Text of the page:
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When Greenwich was chosen to be the Prime Meridian for sea maps in 1875, the main battle was between the British Empire who advocated for Greenwich and the French who pushed for Paris. While these two titans battled it out, most countries actually their own national prime meridian (16th Street from the White House for the United States) for local maps. However, when dealing with international/continental maps many Europeans used the Ferro Meridian. Ferro, another name for El Hierro island, is the western most of the Canaries Islands, the last bit of European conquered land before Columbus discovered the New World. As such it is the furthest western point of the Old World. Putting the meridian here would put all of Europe to the east and ensure geocoordinates would be written in the positive (with Greenwich places like Madrid are 3.4 degrees West which is written -3.4)
However, the imperial sea might of the British was too powerful for Paris and Ferro supporters to overcome. Besides not being strong enough, Ferro users used the island as a historic precedent and no one pushed too hard for the island's continued use. The French eventually relented in hope that the British would agree to adopt the Metric system. That effort of metrication failed; it took reforms started in the 1960s to get the United Kingdom to use metric but the change over still is not fully complete.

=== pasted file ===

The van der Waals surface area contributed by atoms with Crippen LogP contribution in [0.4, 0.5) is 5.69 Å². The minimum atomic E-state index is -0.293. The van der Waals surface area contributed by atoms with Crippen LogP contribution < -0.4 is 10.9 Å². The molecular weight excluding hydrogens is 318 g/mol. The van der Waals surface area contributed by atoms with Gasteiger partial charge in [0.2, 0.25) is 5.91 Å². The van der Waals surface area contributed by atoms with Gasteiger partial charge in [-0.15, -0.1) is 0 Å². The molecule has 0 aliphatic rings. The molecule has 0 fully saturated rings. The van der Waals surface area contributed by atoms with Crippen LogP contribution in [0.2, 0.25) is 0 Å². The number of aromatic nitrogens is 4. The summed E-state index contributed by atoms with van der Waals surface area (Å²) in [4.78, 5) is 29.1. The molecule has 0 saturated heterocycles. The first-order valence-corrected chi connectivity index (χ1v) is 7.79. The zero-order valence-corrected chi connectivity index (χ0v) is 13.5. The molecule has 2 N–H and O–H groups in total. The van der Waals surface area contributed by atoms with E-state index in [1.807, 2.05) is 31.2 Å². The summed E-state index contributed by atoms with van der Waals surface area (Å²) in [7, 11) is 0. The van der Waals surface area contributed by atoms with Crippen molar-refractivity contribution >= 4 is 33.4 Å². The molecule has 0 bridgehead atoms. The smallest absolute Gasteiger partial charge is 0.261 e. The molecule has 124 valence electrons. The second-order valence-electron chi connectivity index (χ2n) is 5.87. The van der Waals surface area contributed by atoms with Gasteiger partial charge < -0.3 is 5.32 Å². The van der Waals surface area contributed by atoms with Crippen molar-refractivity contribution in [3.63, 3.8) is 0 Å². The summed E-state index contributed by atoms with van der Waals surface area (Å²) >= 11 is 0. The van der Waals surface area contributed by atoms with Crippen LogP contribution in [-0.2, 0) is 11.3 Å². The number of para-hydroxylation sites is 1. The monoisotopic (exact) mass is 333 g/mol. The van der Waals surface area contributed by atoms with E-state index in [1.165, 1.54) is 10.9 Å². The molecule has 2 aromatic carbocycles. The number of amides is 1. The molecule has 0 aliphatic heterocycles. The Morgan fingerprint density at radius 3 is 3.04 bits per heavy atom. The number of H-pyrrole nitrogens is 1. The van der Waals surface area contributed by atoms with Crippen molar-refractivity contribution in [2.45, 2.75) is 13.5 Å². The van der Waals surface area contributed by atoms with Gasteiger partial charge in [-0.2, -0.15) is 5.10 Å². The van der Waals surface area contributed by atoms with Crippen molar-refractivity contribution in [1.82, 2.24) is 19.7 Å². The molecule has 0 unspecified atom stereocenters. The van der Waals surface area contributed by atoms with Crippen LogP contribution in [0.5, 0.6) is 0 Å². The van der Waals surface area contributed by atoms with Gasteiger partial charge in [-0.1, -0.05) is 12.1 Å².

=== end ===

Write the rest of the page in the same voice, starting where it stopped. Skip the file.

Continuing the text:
Today the Ferro Meridian is nothing more than a geographic/historic footnote. There is a monument to the island's past near the western shore which is a tourist attraction for those who journey to the Old World's edge.